Temsirolimus (CCI-779) is a soluble ester analogue of rapamycin (sirolimus) which has shown impressive in vitro and in vivo cytostatic activity in selectively inhibiting mTOR. In animal models, temsirolimus has demonstrated an impressive cytostatic effect on a wide variety of cancer cells. In vitro, it inhibited the growth of human T-cell leukemia, glioblastoma, melanoma, prostate, breast, renal cell, and pancreatic cells, all of which showed particular sensitivity to temsirolimus, with significant growth inhibition at concentrations of less that 0. 01micrometers. In Phase I trials, temsirolimus has been investigated as a single agent on a weekly schedule as well as daily for 5 days every other

week, and evidence of activity was observed over the entire dose range (15 - 220 mg/m2) in

patients with both breast and renal cancer. There was no apparent relationship between exposure and clinical benefit, suggesting that the inhibition of mTOR may be achieved at doses well below dose levels that result in dose limiting toxicities. Major tumor responses were noted in Phase I trials in patients previously treated with lung, breast, renal as well as neuroendocrine tumors. Minor responses were noted in soft tissue sarcoma, endometrial, and cervical carcinoma.

Docetaxel is a taxane analog which is active against many solid tumors including breast, non-small cell lung, prostate, gastric, ovarian, head and neck, and pancreatic cancers, soft tissue sarcoma, and melanoma. It has been shown in several Phase III studies to have clinically significant activity in several solid tumors.

We propose treating patients with resistant solid malignancies with docetaxel and temsirolimus. In a study using human breast cancer cell lines, mTOR inhibition with rapamycin had a synergistic cytotoxic effect with paclitaxel. Given the novel mechanism of action of mTOR inhibitors and known synergistic activity of an mTOR inhibitor, rapamycin, with a taxane, paclitaxel, in vitro, we envision that this regimen would be highly active in patients with solid tumor malignancies.

Objectives:

Primary

- To define the maximum tolerated dose (MTD) and dose-limiting toxicities (DLT) of

temsirolimus in combination with pegylated liposomal doxorubicin in patients with resistant solid malignancies.

- To determine the incidence and severity of other toxicities of temsirolimus in

combination with pegylated liposomal doxorubicin in patients with resistant solid malignancies.

Secondary

- To assess the pharmacokinetic profile of temsirolimus in combination with pegylated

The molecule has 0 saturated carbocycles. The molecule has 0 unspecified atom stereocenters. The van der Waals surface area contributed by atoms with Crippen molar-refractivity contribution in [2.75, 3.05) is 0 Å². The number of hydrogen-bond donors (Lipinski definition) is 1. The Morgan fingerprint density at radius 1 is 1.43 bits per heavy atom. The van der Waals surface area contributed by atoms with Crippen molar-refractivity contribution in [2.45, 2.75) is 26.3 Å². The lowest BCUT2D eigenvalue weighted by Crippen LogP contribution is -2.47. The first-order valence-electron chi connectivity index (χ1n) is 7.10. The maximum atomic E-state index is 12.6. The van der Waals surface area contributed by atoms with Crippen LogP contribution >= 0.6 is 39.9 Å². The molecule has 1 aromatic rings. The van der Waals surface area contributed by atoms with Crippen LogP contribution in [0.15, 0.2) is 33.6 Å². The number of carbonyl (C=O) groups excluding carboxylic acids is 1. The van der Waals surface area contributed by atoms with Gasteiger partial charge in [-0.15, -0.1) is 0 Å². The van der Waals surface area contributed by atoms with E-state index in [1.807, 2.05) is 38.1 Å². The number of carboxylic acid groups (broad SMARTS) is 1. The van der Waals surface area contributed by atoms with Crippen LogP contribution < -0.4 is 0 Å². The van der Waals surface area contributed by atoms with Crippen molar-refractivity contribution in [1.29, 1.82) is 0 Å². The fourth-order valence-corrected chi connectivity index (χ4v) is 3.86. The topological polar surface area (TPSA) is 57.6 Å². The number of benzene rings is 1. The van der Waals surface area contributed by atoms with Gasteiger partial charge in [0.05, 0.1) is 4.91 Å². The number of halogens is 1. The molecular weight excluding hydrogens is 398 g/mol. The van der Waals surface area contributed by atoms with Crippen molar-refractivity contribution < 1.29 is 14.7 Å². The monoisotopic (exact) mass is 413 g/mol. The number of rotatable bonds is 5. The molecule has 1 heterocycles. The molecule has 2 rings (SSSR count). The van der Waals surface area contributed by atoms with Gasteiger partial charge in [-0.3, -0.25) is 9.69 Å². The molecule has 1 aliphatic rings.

liposomal doxorubicin.

- To determine any anti-tumor activity and response to the combination of temsirolimus

and pegylated liposomal doxorubicin in treatment of patients with resistant solid malignancies.

Phase I Study of DOXIL and Temsirolimus in Resistant Solid Malignancies [Recruiting]
Rationale:

The Mammalian Target of Rapamycin (mTOR) is a large polypeptide serine/threonine kinase of 289 kDa; kinases have been shown to be important regulators of cancer cell cycle, proliferation, invasion, and angiogenesis, and mTOR has been shown to have a key role in the signaling of malignant cell growth, proliferation, differentiation, migration, and survival. Inhibition of mTOR would result in arrest of cell growth in the G1 phase of the cell cycle.

Temsirolimus (CCI-779) is a soluble ester analogue of rapamycin (sirolimus) which has shown impressive in vitro and in vivo cytostatic activity in selectively inhibiting mTOR. In animal models, temsirolimus has demonstrated an impressive cytostatic effect on a wide variety of cancer cells. In vitro, it inhibited the growth of human T-cell leukemia, glioblastoma, melanoma, prostate, breast, renal cell, and pancreatic cells, all of which showed particular sensitivity to temsirolimus, with significant growth inhibition at concentrations of less that 0. 01micrometer. In Phase I trials, temsirolimus has been investigated as a single agent on a weekly schedule as well as daily for 5 days every other

week, and evidence of activity was observed over the entire dose range (15 - 220 mg/m2) in

patients with both breast and renal cancer. There was no apparent relationship between exposure and clinical benefit, suggesting that the inhibition of mTOR may be achieved at doses well below dose levels that result in dose limiting toxicities. Major tumor responses were noted in Phase I trials in patients previously treated with lung, breast, renal as well as neuroendocrine tumors. Minor responses were noted in soft tissue sarcoma, endometrial, and cervical carcinoma.

Pegylated liposomal doxorubicin has been FDA approved for use in refractory metastatic ovarian cancer and AIDS-related Kaposi's Sarcoma. It has also been shown to be effective in previously treated metastatic breast cancer.

Combination studies in preclinical models suggest that rapamycin and its analogues are at least additive in effect with standard chemotherapy and radiation. In addition, studies in breast cancer cell lines suggest that the mTOR inhibitors may reverse resistance to anti-estrogen agents. Thus, we are proposing that the combination of temsirolimus and liposomal doxorubicin will be highly effective in metastatic solid tumor malignancies.

Objectives:

Primary

- To define the maximum tolerated dose (MTD) and dose-limiting toxicities (DLT) of

temsirolimus in combination with pegylated liposomal doxorubicin in patients with resistant solid malignancies.

- To determine the incidence and severity of other toxicities of temsirolimus in

combination with pegylated liposomal doxorubicin in patients with resistant solid malignancies.

Secondary

- To assess the pharmacokinetic profile of temsirolimus in combination with pegylated

liposomal doxorubicin.

- To determine any anti-tumor activity and response to the combination of temsirolimus

and pegylated liposomal doxorubicin in treatment of patients with resistant solid malignancies.

more trials >>

Reports of Suspected Torisel (Temsirolimus) Side Effects

Disease Progression (39)Death (25)Renal Cell Carcinoma (19)Dyspnoea (15)Decreased Appetite (14)Fatigue (12)Rash (12)Diarrhoea (12)Nausea (9)Neoplasm Malignant (9)more >>


Page last updated: 2014-11-19